Orlando, Fla. (Aug. 13, 2004) -- Fearful that the pace of accounting reform is putting auditors and their corporate clients on “overload,” regulators at the Securities and Exchange Commission are giving serious consideration to temporarily delaying implementation of key Sarbanes-Oxley Act initiatives.

Word of a possible regulatory slowdown surfaced when SEC chief accountant Donald T. Nicolaisen told professionals at the American Accounting Association’s annual meeting in Orlando, Fla., on Aug. 10 that commission staffers are concerned that auditors and public companies may have difficulty properly implementing new rules requiring the management of public companies to provide an assessment of the effectiveness of internal control over financial reporting.

Those rules, developed by the Public Company Accounting Oversight Board and given the SEC's blessing in June, will require auditors to move quickly to implement new reporting requirements. Under the timetable approved by the commission, accelerated filers will be required to provide management's assessment of the effectiveness of internal control in financial statements for fiscal years ended after Nov. 15, 2004, while the cut-off date for smaller companies and foreign private issuers will be July 15, 2005.

Of all the SOX reforms, Nicolaisen said, “I believe that the internal control requirements may have the largest effect on improving the reliability of financial reporting.” For that reason, “It is absolutely critical that we get the internal control requirements right,” he added. “In fact, it's so important that the SEC staff is considering whether to recommend that the implementation of other initiatives be delayed, at least temporarily, because we want management and their auditors to put the appropriate emphasis on these requirements and to get them right the first time around.”

Nicolaisen offered no hint at which SOX provisions may be postponed. He did, however, stress the need for accounting standards-setters to recognize the disproportionate burden that may be imposed on smaller businesses that struggle to comply with costly new accounting requirements.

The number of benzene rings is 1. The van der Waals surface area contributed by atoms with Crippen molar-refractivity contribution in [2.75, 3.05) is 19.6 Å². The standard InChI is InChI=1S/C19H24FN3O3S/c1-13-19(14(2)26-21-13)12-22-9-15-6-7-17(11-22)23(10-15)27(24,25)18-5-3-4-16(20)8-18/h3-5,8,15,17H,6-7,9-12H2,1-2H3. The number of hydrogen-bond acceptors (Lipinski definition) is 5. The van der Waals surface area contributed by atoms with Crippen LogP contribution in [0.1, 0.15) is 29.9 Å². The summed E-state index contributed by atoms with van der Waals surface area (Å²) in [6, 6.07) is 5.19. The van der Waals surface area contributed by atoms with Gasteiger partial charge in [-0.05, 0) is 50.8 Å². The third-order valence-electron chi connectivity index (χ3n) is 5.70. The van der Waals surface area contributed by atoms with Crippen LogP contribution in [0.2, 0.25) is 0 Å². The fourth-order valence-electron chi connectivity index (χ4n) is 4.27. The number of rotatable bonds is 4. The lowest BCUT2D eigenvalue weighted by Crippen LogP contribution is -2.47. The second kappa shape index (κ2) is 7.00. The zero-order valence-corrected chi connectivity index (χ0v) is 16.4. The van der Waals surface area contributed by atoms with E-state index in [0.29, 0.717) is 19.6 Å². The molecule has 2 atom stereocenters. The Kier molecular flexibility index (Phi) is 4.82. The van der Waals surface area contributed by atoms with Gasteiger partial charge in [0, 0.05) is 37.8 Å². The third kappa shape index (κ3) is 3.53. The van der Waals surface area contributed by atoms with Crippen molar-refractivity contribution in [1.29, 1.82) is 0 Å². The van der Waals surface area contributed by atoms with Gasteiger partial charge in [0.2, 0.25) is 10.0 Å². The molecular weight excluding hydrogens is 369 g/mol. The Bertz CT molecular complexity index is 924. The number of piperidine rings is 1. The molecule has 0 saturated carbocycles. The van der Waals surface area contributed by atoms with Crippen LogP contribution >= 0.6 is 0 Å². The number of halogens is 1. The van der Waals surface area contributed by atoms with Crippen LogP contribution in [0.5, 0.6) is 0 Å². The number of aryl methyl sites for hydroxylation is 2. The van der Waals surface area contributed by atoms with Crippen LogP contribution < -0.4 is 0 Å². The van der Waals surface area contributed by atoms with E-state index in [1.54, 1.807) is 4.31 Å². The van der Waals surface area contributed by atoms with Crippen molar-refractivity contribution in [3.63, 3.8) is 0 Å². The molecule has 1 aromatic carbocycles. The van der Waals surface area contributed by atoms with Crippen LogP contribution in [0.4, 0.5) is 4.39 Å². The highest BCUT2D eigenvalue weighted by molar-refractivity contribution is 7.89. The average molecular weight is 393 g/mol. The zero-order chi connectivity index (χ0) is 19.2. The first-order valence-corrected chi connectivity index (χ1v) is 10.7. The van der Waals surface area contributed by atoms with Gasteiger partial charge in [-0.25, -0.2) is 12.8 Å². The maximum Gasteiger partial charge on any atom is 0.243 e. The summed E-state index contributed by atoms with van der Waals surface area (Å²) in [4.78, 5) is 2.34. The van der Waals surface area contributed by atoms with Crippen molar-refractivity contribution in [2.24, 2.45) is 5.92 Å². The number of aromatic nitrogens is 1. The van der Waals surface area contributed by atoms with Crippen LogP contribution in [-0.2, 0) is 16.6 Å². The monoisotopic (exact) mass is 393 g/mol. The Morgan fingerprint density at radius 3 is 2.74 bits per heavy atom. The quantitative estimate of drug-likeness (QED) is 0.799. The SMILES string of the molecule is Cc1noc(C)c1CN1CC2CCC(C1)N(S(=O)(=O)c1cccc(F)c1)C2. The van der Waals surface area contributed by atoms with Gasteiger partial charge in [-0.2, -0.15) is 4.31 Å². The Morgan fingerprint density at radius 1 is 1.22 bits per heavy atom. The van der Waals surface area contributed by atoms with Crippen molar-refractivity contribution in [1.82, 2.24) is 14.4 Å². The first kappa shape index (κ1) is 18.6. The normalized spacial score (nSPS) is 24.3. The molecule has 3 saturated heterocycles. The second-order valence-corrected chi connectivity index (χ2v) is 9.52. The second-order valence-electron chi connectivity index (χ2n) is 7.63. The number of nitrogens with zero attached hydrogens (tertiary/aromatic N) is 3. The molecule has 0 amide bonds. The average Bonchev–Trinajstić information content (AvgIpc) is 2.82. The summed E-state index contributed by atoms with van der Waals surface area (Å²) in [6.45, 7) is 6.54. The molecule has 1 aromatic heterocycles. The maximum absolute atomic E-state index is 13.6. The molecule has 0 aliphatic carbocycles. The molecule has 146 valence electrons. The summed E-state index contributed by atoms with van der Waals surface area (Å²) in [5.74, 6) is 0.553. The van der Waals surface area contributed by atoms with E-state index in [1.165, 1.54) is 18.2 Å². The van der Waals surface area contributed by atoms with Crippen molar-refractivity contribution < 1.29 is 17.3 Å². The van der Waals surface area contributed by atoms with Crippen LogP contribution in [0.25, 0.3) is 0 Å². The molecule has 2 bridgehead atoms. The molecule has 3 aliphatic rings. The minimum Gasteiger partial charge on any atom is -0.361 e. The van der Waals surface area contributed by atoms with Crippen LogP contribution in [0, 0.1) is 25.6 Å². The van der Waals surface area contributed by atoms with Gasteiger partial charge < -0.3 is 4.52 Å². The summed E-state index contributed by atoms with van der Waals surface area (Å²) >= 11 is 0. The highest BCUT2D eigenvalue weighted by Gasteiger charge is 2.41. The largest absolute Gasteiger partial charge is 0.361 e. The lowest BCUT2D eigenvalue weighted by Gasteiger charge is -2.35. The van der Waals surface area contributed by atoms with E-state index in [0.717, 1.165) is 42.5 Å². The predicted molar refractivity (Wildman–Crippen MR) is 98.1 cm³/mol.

“I realize that we are doing a lot in the standards-setting and rulemaking arenas, and I know that there is a concern with overload,” he told AAA members. This is particularly true for smaller companies that lack the resources to grapple effectively with shifting accounting standards.

“During the commission's Sarbanes-Oxley rulemaking initiatives, we received many comments focusing on the increased burden that the proposed rules would place on smaller-sized public companies,” Nicolaisen said. “I have heard similar concerns expressed about the impact of some of the Financial Accounting Standards Board’s proposed standards, such as its exposure draft on accounting for stock options.”

As a general matter, he said, “Small business should be expected to adhere to those same standards to the extent that they have like transactions.” At the same time, he acknowledged, “The burden to smaller companies can be disproportionate and needs to be appropriately weighed against the protection of investors."

“This balancing act is something that I will continue to closely monitor, and it is also an important consideration for FASB and the PCAOB,” Nicolaisen said. “Clearly, we all need to strike the right balance.”

-- Ken Rankin

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